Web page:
The practices of the church are ancient and have come to us as inherited artifacts. They are both a gift to us (an inheritance) and an assignment. The legacy of christian practices is their embodied nature. Our bodies matter to god as much as our thoughts and beliefs. The embodied nature recognizes the inherent worth of our human existence and sets our experience as a valid location of divine revelation and theological reflection. Phronesis (embodied wisdom) holds an idea that there is a knowledge in our bodies that is accessed by practice and is enacted at a performative register. We have to do the things that we believe and we come to believe and understand the things that we do.


The Wesleyan quadrilateral is perhaps the most profound and useful framework that I have ever encountered. The great thing about the quadrilateral is that it improves greatly on the Anglican tripartite formulation or scripture, tradition, and reason by adding a fourth category of ‘experience’. This was a novel innovation of Wesley and the early Methodists that radically transforms the entire paradigm. By adding the fourth category of ‘experience’, in removes belief from the realm of the abstract and speculative and grounds belief in the concrete and located existence of in/carnated human embodiment.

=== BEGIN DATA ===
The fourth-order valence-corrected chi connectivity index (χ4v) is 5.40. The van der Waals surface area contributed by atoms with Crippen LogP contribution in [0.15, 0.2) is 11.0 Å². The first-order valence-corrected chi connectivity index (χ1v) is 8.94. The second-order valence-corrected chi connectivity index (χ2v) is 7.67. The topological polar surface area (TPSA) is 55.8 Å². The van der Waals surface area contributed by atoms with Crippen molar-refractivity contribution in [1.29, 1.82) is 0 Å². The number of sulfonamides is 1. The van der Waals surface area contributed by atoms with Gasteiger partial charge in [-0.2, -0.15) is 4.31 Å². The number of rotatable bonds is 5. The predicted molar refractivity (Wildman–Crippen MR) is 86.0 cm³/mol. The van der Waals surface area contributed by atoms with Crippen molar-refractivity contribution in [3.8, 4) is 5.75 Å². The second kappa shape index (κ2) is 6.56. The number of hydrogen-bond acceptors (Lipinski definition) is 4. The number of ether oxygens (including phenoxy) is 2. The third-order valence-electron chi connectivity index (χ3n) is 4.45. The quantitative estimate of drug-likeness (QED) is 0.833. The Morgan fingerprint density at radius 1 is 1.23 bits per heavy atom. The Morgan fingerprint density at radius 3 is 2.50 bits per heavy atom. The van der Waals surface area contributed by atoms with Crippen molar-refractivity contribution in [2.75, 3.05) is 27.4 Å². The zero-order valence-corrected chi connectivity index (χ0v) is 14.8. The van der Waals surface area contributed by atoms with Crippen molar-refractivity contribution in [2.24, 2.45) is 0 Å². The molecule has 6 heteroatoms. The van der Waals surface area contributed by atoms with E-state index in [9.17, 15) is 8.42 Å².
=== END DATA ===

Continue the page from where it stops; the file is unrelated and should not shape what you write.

The other genius aspect of the quadrilateral is that it has a pronounced sequence to it. It begins with scripture because we are never starting from scratch, creating in a vacuum, or making it up as we go. Tradition is next because there is a given-ness to the Christian faith. Like the English language, it comes to us as a gift that we are patterned by before we then come to utilize it to express our true feelings and convictions. We are first acted upon by the tradition/grammar/language and then we use our agency as actors to act within the socially constructed relations of culture. The third category is ‘reason’ because we don’t want a faith that is unreasonable or belief that is unreasoned. Last comes ‘experience’ because all the theory, scripture, and traditional practices in the world is ultimately impotent if it is not a part of our lived experience as a community.


Sacraments are enacted symbols. In this way, they are both signs that point to a greater reality and they are performed signifiers that can never fully reveal or contain the antecedent they are attempting to signify. Sacraments are both significant artifacts of the church and they are gifts and graces (charis) that both form and inform our faith and practice.